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What I Learned from Mary

Mary was eighty years old when I met her, and she was an unlikely volunteer for planting a church.  Except, she lived on the main street of the town where we were going to plant the church.  She was a member of the sponsoring church and was intrigued by these young people who wanted to do something special in her town.

Mary possessed that northern blend of directness and affection.  She had seen too much to suffer fools, and she wasn’t going to waste anytime trying to charm people.  To a young, southern pastor, she was pretty intimidating.  In one of my first visits to her home she let me know that her first impressions of me, sitting up on the platform in front of the church, waiting to lead worship were not favorable.  But, she became deeply committed to this new work, enduring metal folding chairs set up in a school cafeteria.   Once, when I was speaking on prayer I suggested that we should vary our prayers, to not get in a rut praying the same thing over and over.  “We shouldn’t pray the same thing everyday?”  Mary asked.  “Not if you want to keep it fresh,”  I replied.  “Well, I guess I’ll have to stop praying for you each morning, Mark.”  Busted.

My last visit to Mary’s home before she passed away at ninety-four was at Easter.  I took my little girl, Molly, because I wanted her to know this wonderful person.  I’ll never forget what Mary shared with us as we sat around her kitchen table.  It wasn’t a casual thought that had just occurred to her.  It was something that she had thought about a lot.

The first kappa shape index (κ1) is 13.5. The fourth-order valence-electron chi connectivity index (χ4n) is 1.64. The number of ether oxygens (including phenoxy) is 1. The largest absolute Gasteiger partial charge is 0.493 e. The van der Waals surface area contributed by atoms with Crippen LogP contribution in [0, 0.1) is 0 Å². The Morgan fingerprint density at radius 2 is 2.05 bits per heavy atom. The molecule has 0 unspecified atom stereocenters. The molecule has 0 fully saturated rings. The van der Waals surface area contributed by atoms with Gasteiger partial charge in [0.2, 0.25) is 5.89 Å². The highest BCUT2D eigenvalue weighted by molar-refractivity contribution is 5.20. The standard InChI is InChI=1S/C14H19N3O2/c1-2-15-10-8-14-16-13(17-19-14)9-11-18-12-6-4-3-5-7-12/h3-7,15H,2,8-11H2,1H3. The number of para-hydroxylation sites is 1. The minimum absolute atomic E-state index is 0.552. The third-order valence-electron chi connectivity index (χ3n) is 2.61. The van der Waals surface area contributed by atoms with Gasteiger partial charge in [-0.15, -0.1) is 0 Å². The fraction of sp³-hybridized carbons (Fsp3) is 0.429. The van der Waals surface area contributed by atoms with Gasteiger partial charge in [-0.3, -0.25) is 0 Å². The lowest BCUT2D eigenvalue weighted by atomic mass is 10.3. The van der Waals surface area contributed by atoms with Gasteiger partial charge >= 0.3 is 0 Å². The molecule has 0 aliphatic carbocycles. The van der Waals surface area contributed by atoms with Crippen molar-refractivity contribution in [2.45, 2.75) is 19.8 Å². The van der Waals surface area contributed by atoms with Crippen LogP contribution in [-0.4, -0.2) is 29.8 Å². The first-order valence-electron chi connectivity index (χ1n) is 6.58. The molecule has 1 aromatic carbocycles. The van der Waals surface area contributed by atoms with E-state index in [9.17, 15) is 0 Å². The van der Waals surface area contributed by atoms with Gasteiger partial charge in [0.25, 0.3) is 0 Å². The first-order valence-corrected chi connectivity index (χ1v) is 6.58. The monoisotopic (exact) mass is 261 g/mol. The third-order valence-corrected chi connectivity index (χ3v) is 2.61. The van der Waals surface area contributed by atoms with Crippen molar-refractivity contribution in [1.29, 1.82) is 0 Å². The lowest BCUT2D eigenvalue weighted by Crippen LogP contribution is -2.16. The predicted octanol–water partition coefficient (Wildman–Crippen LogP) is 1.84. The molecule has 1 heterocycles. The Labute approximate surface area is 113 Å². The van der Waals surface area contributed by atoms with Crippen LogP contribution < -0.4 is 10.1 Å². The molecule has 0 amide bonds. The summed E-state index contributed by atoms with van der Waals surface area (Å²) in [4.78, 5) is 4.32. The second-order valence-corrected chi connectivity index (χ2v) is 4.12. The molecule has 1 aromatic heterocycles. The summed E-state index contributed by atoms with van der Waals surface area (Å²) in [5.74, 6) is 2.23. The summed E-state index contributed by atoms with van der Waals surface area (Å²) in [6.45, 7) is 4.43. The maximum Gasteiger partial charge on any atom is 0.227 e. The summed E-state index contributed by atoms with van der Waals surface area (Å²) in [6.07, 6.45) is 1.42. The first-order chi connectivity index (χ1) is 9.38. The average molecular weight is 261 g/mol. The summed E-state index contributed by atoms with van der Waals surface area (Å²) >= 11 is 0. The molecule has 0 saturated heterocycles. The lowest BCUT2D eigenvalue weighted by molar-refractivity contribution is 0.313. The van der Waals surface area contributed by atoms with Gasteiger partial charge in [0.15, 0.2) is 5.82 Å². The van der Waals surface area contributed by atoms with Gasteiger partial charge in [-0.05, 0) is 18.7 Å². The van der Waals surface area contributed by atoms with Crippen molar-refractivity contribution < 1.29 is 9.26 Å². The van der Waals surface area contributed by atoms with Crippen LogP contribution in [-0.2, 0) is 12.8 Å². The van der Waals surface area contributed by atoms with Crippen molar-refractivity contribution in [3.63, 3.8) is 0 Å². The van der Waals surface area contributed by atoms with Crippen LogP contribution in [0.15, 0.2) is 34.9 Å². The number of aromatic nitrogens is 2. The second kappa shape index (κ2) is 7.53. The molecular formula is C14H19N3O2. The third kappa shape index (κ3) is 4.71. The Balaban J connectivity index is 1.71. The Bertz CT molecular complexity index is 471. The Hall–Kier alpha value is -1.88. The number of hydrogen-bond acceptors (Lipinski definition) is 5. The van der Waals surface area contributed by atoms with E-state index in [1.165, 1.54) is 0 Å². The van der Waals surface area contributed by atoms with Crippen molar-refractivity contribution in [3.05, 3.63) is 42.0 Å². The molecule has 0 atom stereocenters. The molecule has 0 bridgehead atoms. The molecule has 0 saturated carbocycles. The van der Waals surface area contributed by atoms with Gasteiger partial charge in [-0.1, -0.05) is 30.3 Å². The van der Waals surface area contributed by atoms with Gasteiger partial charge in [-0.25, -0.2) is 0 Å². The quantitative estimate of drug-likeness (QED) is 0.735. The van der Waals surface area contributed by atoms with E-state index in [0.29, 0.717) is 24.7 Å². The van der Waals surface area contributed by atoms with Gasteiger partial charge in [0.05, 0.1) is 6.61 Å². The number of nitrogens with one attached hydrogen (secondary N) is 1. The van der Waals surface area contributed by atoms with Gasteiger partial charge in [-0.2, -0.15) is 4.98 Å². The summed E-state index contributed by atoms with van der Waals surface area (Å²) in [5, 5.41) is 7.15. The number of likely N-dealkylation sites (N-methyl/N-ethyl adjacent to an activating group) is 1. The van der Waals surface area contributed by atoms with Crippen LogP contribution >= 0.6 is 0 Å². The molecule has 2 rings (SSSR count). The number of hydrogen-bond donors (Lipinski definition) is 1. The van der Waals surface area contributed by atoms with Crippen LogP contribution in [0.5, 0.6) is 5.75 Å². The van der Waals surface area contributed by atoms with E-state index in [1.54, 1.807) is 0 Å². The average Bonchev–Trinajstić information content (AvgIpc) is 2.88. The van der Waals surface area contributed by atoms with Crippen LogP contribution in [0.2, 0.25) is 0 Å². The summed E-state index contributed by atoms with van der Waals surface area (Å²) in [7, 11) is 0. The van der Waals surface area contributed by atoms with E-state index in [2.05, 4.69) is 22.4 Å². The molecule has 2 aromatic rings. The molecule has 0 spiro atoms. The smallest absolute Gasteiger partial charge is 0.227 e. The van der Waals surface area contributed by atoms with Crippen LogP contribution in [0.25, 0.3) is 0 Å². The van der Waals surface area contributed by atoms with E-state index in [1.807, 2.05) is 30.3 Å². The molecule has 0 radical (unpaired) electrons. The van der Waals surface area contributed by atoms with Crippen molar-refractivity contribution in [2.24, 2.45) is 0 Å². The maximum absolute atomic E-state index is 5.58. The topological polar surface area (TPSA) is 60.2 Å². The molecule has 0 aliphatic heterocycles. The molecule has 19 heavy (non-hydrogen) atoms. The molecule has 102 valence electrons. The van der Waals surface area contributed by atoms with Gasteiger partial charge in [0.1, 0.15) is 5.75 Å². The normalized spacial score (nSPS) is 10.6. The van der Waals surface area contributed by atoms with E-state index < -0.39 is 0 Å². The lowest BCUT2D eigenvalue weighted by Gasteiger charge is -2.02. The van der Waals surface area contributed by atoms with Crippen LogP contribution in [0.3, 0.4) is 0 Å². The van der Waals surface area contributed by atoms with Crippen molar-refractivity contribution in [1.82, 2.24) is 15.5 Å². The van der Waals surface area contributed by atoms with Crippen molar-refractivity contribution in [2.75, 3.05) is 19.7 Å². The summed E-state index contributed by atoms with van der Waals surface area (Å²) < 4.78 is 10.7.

“Mark, what is hard for me to think about is that when Jesus prayed in the Garden, he couldn’t get anyone to pray with him.  He didn’t have a friend.  I wish that I could have been his friend in those moments.”

There was pain in her voice as she imagined Jesus’ loneliness. 

What a thought.  The one who had been a “friend to sinners,” now had no friends when it really counted.  He had to walk this path alone.

Mary’s insight made me realize the dedication of Jesus to go it alone.  He did it so that we could forever enjoy the friendship of  God, so that we would never have to be in a garden of struggle all alone.

What a friend.

Comments

  1. Thanks for sharing this. Little children and those become like children in their aged perception often startle me with their spiritual depth. Good Easter story.